In an effort to rebuff criticism over a bill brought to (and voted in) Parliament that will allow for (i.a.) hydrocarbon explorations to be undertaken in protected Natura regions of Greece, Energy-and-Environment Minister Kostis Hadjidakis shrugged away objections pointing out that curent energy prices make the whole discussion a matter of theoretical interest. He was right.
Which once more brings to the limelight the recurring consequence of Greek over-politicised foot-dragging in the energy/natural resources front. Whenever promising steps are taken to start down the long, tough, costly, demanding and foreign-policy-sensitive path of oil and/or natural gas exploration and development, obstacles tend to pop up. Environmental issues, licencing bureaucracy, political infighting: when the pace quickens, when the goal looks within reach whether for exploration drilling to start at the Ionian Sea and in the mainland (Epirus or Western Peloponnesus), or for the activation of claims to be awarded in the more geopolitical-sensitive areas South of Crete, then a fall in the price of oil and natural gas voids all such initiatives of effective content. Or even of tangible promise. Such is the set-up in mid-2020 for Greece, just when ExxonMobil, Total and ELPE (40-40-20) were supposed to activate seismic surveys West-and-South of Crete (To be true, ExxonMobil had already started reconsidering its overall European presence; this is another story).
In the far more promising Cyprus configuration , ENI and Total have announced that they are postponing (for Spring 2021) drilling operations at Block 6 of the Cyprus EEZ (Cronus field) that were planned for April-May 2020. ExxonMobil and Qatar have also moved their own project to the summer of 2021, at Block 10. The official explanation offered is that the coronavirus pandemic makes it impossible for drillship crews to move around, while supply chains of crucial materials are also disrupted. Nobody would believe that the plunge of energy prices is absent for this environment, too.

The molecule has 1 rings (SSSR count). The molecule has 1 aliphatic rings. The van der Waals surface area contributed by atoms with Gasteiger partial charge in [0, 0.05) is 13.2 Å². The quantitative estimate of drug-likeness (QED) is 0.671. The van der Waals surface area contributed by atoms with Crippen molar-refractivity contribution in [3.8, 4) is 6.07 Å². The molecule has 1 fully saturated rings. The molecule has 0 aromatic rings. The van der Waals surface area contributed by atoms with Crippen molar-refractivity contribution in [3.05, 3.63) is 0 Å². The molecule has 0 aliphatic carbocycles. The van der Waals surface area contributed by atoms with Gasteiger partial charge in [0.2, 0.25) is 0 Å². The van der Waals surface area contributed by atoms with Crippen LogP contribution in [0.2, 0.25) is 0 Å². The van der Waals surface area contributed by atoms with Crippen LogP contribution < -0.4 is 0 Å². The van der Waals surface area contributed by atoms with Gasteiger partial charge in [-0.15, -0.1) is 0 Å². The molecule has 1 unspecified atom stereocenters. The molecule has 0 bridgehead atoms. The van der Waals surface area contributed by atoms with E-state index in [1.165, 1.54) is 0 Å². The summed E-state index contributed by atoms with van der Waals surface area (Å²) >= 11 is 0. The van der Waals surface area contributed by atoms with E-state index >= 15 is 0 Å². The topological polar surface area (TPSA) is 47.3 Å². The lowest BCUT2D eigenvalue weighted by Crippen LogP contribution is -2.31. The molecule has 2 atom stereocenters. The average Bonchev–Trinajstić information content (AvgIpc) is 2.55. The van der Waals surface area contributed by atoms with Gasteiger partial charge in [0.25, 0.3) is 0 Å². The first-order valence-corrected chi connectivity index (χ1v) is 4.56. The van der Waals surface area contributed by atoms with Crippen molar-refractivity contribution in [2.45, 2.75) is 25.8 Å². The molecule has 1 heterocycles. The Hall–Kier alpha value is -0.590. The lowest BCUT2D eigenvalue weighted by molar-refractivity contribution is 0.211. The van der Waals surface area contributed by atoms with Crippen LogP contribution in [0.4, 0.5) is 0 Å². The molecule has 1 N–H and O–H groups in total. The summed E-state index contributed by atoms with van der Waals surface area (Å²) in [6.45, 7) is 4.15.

All of which would be another case of geo-economic fatalism: when people plan ahead in energy matters, God sneers (Fukushima for nuclear, oil futures at negative prices for shale oil/natural gas).
But if one keeps looking at the overall Eastern Mediterranean area, one is bound to notice that there is an actor who stubbornly keeps moving: Turkey. Just days after exploration drilling by Turkish drillship Yavuz was completed at the Cypriot EEZ, renewed Turkish presence is announced in areas where the Republic of Cyprus had granted concessions to oil majors. Coronavirus has hit Turkey head-on; the Turkish economy is reeling under successive waves – but Ankara keeps asserting its position.
Cypriot Permanent Representative to the UN Andreas Mavrogiannis expressed his country’s dismay with Turkish illegal presence on Cypriot EEZ and continental shelf – but nobody in the corridors of power feels really moved. EU-decided sanctions are no more than a slap on the wrist. Moreover, moving West-wards in the Mediterranean one meets with renewed Turkish activity within the (self-styled) MOU for sea-areas delimitation between Turkey and Libya. After a long wait, the EU naval operation Irini/peace has started, supposedly to dissuade Turkey from arming Libya (an international arms embargo in place – to little avail); but a “too little – too late” feeling prevails.